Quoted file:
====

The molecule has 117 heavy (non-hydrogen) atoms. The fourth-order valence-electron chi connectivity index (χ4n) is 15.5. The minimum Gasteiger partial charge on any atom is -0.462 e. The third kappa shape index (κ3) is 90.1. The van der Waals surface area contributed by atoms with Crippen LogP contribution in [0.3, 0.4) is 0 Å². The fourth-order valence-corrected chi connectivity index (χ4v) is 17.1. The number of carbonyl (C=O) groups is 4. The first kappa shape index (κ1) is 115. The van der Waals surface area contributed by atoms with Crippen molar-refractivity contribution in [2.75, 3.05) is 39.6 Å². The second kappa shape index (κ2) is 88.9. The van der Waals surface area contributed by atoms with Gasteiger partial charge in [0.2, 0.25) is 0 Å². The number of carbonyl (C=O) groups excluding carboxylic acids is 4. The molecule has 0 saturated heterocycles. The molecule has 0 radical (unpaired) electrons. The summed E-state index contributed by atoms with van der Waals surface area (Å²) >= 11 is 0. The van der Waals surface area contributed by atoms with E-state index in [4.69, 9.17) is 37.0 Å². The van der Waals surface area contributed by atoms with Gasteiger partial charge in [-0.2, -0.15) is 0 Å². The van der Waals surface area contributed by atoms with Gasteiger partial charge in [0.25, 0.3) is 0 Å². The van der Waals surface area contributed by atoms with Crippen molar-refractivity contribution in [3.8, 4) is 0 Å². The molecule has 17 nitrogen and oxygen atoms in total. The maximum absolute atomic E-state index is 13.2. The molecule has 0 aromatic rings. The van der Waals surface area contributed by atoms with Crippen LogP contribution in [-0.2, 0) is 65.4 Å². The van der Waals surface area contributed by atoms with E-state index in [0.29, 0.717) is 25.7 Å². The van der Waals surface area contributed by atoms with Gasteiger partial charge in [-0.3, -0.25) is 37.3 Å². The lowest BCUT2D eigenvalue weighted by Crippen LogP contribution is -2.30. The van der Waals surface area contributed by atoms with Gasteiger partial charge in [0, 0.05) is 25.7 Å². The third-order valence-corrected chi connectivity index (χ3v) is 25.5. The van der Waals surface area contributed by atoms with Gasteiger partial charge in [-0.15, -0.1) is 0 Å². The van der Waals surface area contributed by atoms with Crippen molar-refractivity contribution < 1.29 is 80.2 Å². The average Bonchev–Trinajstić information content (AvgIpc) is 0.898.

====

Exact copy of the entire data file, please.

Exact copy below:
The molecule has 117 heavy (non-hydrogen) atoms. The fourth-order valence-electron chi connectivity index (χ4n) is 15.5. The minimum Gasteiger partial charge on any atom is -0.462 e. The third kappa shape index (κ3) is 90.1. The van der Waals surface area contributed by atoms with Crippen LogP contribution in [0.3, 0.4) is 0 Å². The fourth-order valence-corrected chi connectivity index (χ4v) is 17.1. The number of carbonyl (C=O) groups is 4. The first kappa shape index (κ1) is 115. The van der Waals surface area contributed by atoms with Crippen molar-refractivity contribution in [2.75, 3.05) is 39.6 Å². The second kappa shape index (κ2) is 88.9. The van der Waals surface area contributed by atoms with Gasteiger partial charge in [0.2, 0.25) is 0 Å². The number of carbonyl (C=O) groups excluding carboxylic acids is 4. The molecule has 0 saturated heterocycles. The molecule has 0 radical (unpaired) electrons. The summed E-state index contributed by atoms with van der Waals surface area (Å²) >= 11 is 0. The van der Waals surface area contributed by atoms with E-state index in [4.69, 9.17) is 37.0 Å². The van der Waals surface area contributed by atoms with Gasteiger partial charge in [-0.2, -0.15) is 0 Å². The van der Waals surface area contributed by atoms with Gasteiger partial charge in [0.25, 0.3) is 0 Å². The van der Waals surface area contributed by atoms with Crippen molar-refractivity contribution in [3.8, 4) is 0 Å². The molecule has 17 nitrogen and oxygen atoms in total. The maximum absolute atomic E-state index is 13.2. The molecule has 0 aromatic rings. The van der Waals surface area contributed by atoms with Crippen LogP contribution in [-0.2, 0) is 65.4 Å². The van der Waals surface area contributed by atoms with E-state index in [0.29, 0.717) is 25.7 Å². The van der Waals surface area contributed by atoms with Gasteiger partial charge in [-0.3, -0.25) is 37.3 Å². The lowest BCUT2D eigenvalue weighted by Crippen LogP contribution is -2.30. The van der Waals surface area contributed by atoms with Gasteiger partial charge in [0, 0.05) is 25.7 Å². The third-order valence-corrected chi connectivity index (χ3v) is 25.5. The van der Waals surface area contributed by atoms with Gasteiger partial charge in [-0.15, -0.1) is 0 Å². The van der Waals surface area contributed by atoms with Crippen molar-refractivity contribution < 1.29 is 80.2 Å². The average Bonchev–Trinajstić information content (AvgIpc) is 0.898.